Undercuts enable nanoshuttle steering of microtubules
Though the idea of these pathways is not new, the new configuration is both easier to implement and better at keeping particles trapped in the desired path.
Research conducted at the University of Washington (Seattle, WA) and Sandia National Laboratories (Albuquerque, NM) demonstrates that carefully designed microstructures created photolithographically in conventional photoresists can make better "roads" for microtubules and other particles. Though the idea of these pathways is not new, the new configuration is both easier to implement and better at keeping particles trapped in the desired path—both without reducing the speed at which the particles travel. Further, the new channels are narrower than existing pathways, making them more like some of the biological structures they are emulating.
Nanotransportation is based on the idea of having tiny shuttles driven by biomolecular motors. The motor proteins come in two main types—kinesins and myosins—and are what make spermatozoa into swimmers and give muscles their pull. Their strength comes, in part, from their efficiency. Motor proteins are fueled by adenosine triphosphate (ATP) via a process that turns chemical energy directly into mechanical movement without losing it to heat. The proteins themselves look a little like a pair of legs with a torso (see Laser Focus World, August 2003, p. 13). When in active mode, they "walk" using a chemical-mechanical process that involves bonding with one chemical "leg," a leverlike movement that assists in releasing the other leg, and then bonding with the released leg. The ATP is critical to the bonding and releasing action.
The idea of passive nanotransportation is based on using biomolecular motors (motor proteins) as the moving part of a conveyor-belt-type system. Instead of having them doing the walking, the legs push particles around—specifically, they push microtubules that have the appropriate chemical structure to allow the walking action. Linkers can be added to the shuttles to enable them to carry cargo of various types; because gravity is unimportant at this scale, the orientation of the tubules, cargo, and motor proteins are irrelevant.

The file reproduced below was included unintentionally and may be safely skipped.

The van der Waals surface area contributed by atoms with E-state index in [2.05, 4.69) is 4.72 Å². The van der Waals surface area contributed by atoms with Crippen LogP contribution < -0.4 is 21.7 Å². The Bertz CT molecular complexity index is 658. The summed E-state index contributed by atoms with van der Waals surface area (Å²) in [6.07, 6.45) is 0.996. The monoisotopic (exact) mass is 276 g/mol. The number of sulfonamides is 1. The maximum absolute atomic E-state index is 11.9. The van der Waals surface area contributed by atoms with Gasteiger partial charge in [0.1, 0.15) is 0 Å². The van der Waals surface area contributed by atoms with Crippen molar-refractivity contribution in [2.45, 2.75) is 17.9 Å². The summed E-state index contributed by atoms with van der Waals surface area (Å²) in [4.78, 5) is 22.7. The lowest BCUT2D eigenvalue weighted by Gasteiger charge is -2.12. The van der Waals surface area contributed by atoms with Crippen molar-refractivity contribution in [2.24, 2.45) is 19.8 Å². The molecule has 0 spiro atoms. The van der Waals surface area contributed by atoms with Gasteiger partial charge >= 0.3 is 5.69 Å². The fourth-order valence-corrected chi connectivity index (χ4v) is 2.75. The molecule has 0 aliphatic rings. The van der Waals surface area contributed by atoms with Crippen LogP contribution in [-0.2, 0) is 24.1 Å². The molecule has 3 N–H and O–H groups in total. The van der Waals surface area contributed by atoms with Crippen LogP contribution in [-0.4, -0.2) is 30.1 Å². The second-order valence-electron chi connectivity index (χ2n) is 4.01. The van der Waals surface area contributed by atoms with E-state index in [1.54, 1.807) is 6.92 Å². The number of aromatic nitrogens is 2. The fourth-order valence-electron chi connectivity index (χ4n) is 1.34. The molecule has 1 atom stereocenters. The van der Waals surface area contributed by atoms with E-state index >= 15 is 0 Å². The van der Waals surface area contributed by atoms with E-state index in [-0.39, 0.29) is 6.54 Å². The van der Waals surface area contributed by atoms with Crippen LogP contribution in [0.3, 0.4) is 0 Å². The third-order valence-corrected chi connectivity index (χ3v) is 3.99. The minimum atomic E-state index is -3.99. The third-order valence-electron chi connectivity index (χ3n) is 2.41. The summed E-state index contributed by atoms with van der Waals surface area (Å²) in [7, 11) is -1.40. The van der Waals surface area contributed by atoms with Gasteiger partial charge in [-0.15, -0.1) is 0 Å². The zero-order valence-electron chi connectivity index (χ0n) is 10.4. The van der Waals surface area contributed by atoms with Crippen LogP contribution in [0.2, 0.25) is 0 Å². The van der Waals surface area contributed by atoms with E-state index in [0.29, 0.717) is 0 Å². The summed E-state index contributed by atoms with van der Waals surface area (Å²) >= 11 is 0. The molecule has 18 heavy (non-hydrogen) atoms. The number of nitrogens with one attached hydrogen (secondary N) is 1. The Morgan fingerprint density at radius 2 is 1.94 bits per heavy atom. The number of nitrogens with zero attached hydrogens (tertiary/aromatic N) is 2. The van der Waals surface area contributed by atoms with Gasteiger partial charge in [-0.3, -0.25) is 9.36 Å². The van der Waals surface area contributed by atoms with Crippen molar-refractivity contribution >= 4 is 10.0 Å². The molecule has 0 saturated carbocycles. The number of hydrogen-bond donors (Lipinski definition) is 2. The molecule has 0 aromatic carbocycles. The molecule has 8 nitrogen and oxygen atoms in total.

One problematic area has been steering. Simply patterning a surface with roads of kinesin will work to a limited extent, but problems occur when a microtubule wanders to the edge of the track. Because there is no mechanism for it to reorient itself, the tubule can simply get stuck. One attempt to improve on this involved building sidewalls, also covered in motor protein. Although this approach was partially successful, the shuttles could still "jump the track" by climbing up the sidewalls. Yet another approach involved having nonfouling (inhospitable) sidewalls; this has been very successful at guiding the tubules. But because the additional nonfouling surface must be deposited, the whole system then becomes more expensive and difficult to fabricate.
The new technique involves using a reverse photoresist to create undercut channels. After an initial exposure of the resist—which has been spun onto a glass substrate—the substrate is baked and the exposed areas crosslink. An aggressive final exposure exposes the areas that have not been crosslinked, and the resist is developed and treated with oxygen plasma to oxidize it and clean the class. According to Henry Hess of the University of Washington, the resulting undercut is caused by underexposed areas being more soluble in developing fluid (see figure). Despite the substrate being transparent, researchers used an exposure time intended for reflective semiconductor surfaces, giving the deeper material its softness and making it easy to remove.
By creating an undercut surface and coating it with motor proteins, researchers have created a structure that can trap and channel microtubules used as shuttles in a nanoconveyor-belt system.
All that is necessary once the structure is finished is to coat it with the motor protein; antifouling materials are unnecessary because the microtubules, once they enter, are trapped in the undercut region. In an experiment, not a single tubule of the 43 they imaged was able to climb up to the bottom surface.1 On the contrary, says Hess, most of those that started on the top surface eventually descended. Further, the new technique allows the channeling of particles in partially closed submicron structures as opposed to the open, micron-wide structures demonstrated previously. This, says Hess, makes them more similar to biological structures such as axons.
- Henry Hess et al., Nano Letters 3(12), 1651 (2003).